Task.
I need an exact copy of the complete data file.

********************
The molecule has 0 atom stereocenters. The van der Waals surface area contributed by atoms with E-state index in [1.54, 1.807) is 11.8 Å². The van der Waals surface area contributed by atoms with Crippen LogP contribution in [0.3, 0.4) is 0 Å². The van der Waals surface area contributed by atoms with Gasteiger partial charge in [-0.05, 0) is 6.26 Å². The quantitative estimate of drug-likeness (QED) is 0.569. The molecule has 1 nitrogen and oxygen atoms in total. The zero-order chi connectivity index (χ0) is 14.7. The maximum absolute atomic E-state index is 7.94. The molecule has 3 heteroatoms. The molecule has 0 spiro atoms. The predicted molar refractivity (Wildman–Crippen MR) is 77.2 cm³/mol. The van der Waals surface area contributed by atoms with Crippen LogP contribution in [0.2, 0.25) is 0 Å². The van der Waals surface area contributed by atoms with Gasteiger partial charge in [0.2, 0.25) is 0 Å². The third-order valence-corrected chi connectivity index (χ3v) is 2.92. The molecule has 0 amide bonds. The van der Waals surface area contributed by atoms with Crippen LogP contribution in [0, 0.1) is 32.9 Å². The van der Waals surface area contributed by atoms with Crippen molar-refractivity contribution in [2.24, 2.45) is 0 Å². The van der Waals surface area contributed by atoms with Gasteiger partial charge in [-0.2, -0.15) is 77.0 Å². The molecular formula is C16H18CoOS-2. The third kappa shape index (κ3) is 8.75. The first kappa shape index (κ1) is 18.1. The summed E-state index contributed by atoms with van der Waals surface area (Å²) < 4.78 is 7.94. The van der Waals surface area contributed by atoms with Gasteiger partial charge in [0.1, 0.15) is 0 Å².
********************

The molecule has 0 atom stereocenters. The van der Waals surface area contributed by atoms with E-state index in [1.54, 1.807) is 11.8 Å². The van der Waals surface area contributed by atoms with Crippen LogP contribution in [0.3, 0.4) is 0 Å². The van der Waals surface area contributed by atoms with Gasteiger partial charge in [-0.05, 0) is 6.26 Å². The quantitative estimate of drug-likeness (QED) is 0.569. The molecule has 1 nitrogen and oxygen atoms in total. The zero-order chi connectivity index (χ0) is 14.7. The maximum absolute atomic E-state index is 7.94. The molecule has 3 heteroatoms. The molecule has 0 spiro atoms. The predicted molar refractivity (Wildman–Crippen MR) is 77.2 cm³/mol. The van der Waals surface area contributed by atoms with Crippen LogP contribution in [0.2, 0.25) is 0 Å². The van der Waals surface area contributed by atoms with Gasteiger partial charge in [0.2, 0.25) is 0 Å². The third-order valence-corrected chi connectivity index (χ3v) is 2.92. The molecule has 0 amide bonds. The van der Waals surface area contributed by atoms with Crippen LogP contribution in [0, 0.1) is 32.9 Å². The van der Waals surface area contributed by atoms with Crippen molar-refractivity contribution in [2.24, 2.45) is 0 Å². The van der Waals surface area contributed by atoms with Gasteiger partial charge in [-0.2, -0.15) is 77.0 Å². The molecular formula is C16H18CoOS-2. The third kappa shape index (κ3) is 8.75. The first kappa shape index (κ1) is 18.1. The summed E-state index contributed by atoms with van der Waals surface area (Å²) < 4.78 is 7.94. The van der Waals surface area contributed by atoms with Gasteiger partial charge in [0.1, 0.15) is 0 Å².